Loeys-Dietz Syndrome

In: GeneReviews® [Internet]. Seattle (WA): University of Washington, Seattle; 1993.
[updated ].


Clinical characteristics: Loeys-Dietz syndrome (LDS) is characterized by vascular findings (cerebral, thoracic, and abdominal arterial aneurysms and/or dissections), skeletal manifestations (pectus excavatum or pectus carinatum, scoliosis, joint laxity, arachnodactyly, talipes equinovarus, cervical spine malformation and/or instability), craniofacial features (widely spaced eyes, strabismus, bifid uvula / cleft palate, and craniosynostosis that can involve any sutures), and cutaneous findings (velvety and translucent skin, easy bruising, and dystrophic scars). Individuals with LDS are predisposed to widespread and aggressive arterial aneurysms and pregnancy-related complications including uterine rupture and death. Individuals with LDS can show a strong predisposition for allergic/inflammatory disease including asthma, eczema, and reactions to food or environmental allergens. There is also an increased incidence of gastrointestinal inflammation including eosinophilic esophagitis and gastritis or inflammatory bowel disease. Wide variation in the distribution and severity of clinical features can be seen in individuals with LDS, even among affected individuals within a family who have the same pathogenic variant.

Diagnosis/testing: The diagnosis of LDS is established in individuals based on characteristic clinical findings in the proband and family members and/or by the identification of a heterozygous pathogenic variant in SMAD2, SMAD3, TGFB2, TGFB3, TGFBR1, or TGFBR2.

Management: Treatment of manifestations: Important considerations when managing cardiovascular features of LDS: aortic dissection can occur at smaller aortic diameters and at younger ages than observed in Marfan syndrome; vascular disease is not limited to the aortic root; angiotensin receptor blockers, beta-adrenergic receptor blockers, or other medications are used to reduce hemodynamic stress; and aneurysms are amenable to early and aggressive surgical intervention. Surgical fixation of cervical spine instability may be necessary to prevent spinal cord damage. Treatment is standard for clubfeet and severe pes planus. Management by a craniofacial team is preferred for treatment of cleft palate and craniosynostosis. Standard treatment for allergic complications with consideration of referral to an allergy/immunology specialist in severe cases. Careful and aggressive refraction and visual correction is mandatory in young children at risk for amblyopia. Hernias tend to recur after surgical intervention. A supporting mesh can be used during surgical repair to minimize recurrence risk. Optimal management of pneumothorax to prevent recurrence may require chemical or surgical pleurodesis or surgical removal of pulmonary blebs.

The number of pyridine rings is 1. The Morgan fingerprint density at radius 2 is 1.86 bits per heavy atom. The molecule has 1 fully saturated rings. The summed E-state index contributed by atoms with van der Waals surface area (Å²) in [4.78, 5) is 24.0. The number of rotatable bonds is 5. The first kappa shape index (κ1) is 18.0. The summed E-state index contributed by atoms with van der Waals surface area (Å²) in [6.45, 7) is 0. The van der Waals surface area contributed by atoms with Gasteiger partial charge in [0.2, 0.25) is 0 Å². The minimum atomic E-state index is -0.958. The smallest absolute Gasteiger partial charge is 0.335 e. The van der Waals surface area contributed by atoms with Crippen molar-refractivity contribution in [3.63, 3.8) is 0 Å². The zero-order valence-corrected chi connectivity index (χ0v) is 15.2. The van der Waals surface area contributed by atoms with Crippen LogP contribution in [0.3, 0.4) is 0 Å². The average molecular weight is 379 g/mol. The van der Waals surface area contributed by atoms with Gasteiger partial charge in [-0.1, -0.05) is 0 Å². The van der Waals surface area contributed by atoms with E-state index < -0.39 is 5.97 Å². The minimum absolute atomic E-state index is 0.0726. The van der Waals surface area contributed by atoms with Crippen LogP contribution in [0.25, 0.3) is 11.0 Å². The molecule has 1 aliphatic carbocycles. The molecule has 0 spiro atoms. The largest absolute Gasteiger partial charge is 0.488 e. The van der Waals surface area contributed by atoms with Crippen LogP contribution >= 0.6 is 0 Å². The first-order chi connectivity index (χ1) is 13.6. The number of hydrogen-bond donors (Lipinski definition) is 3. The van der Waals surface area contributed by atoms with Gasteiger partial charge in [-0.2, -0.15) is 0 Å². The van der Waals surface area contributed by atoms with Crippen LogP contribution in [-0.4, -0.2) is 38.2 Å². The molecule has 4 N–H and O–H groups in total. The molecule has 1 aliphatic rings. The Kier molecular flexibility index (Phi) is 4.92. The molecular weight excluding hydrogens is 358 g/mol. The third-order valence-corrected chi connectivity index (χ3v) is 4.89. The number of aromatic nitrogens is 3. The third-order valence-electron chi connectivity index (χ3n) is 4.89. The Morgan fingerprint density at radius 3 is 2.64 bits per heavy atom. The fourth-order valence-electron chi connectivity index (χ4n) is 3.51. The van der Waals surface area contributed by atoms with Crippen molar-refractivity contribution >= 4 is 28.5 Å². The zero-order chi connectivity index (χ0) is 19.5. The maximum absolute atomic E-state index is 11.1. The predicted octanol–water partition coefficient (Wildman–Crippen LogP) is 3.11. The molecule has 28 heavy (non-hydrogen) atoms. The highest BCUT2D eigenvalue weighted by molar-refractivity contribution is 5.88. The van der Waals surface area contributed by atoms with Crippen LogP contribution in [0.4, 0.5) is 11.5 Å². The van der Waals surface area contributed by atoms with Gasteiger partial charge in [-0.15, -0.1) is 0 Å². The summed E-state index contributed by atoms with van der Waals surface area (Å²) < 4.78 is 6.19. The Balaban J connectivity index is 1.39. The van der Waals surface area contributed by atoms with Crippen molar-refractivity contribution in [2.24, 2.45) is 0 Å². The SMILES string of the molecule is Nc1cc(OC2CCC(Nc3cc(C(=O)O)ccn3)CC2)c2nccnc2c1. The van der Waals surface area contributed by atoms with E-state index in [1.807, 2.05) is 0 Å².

Prevention of secondary complications: Consider subacute bacterial endocarditis (SBE) prophylaxis in those undergoing dental work or other procedures expected to contaminate the bloodstream with bacteria. Because of high risk for cervical spine instability, a flexion/extension x-ray of the cervical spine should be performed prior to intubation or any other procedure involving manipulation of the neck.

Surveillance: All individuals with LDS require echocardiography at frequent intervals to monitor the status of the ascending aorta; the frequency of magnetic resonance angiography (MRA) or computerized tomography angiography (CTA) evaluation to image the entire arterial tree depends on clinical findings. Individuals with cervical spine instability and severe or progressive scoliosis should be followed by an orthopedist.

Agents/circumstances to avoid: Contact sports, competitive sports, and isometric exercise; agents that stimulate the cardiovascular system including routine use of decongestants or triptan medications for the management of migraine headache; activities that cause joint injury or pain; for individuals at risk for recurrent pneumothorax, breathing against a resistance (e.g., playing a brass instrument) or positive pressure ventilation (e.g., SCUBA diving).

Evaluation of relatives at risk: If the pathogenic variant in the proband is known, molecular genetic testing can be used to clarify genetic status of at-risk family members; if the pathogenic variant is not known, relatives at risk should be evaluated for signs of LDS, including echocardiography and extensive vascular imaging if findings suggest LDS or if findings were subtle in the index case.

Pregnancy management: Pregnancy and the postpartum period can be dangerous for women with LDS because of increased risk of aortic dissection/rupture and uterine rupture. Increased frequency of aortic imaging is recommended, both during pregnancy and in the weeks following delivery.

Therapies under investigation: The safety and efficacy of angiotensin II receptor type 1 blockers (ARBs) has not been addressed for persons with LDS in a clinical trial setting, but ARBs have proven safe and comparable or superior to beta blockers in treating other vascular connective tissue disorders, such as Marfan syndrome.

Genetic counseling: LDS is inherited in an autosomal dominant manner. Approximately 25% of individuals diagnosed with LDS have an affected parent; approximately 75% of probands have LDS as the result of a de novo pathogenic variant. Each child of an individual with LDS has a 50% chance of inheriting the pathogenic variant and the disorder. Prenatal testing for a pregnancy at increased risk for LDS is possible if the pathogenic variant in the family is known.

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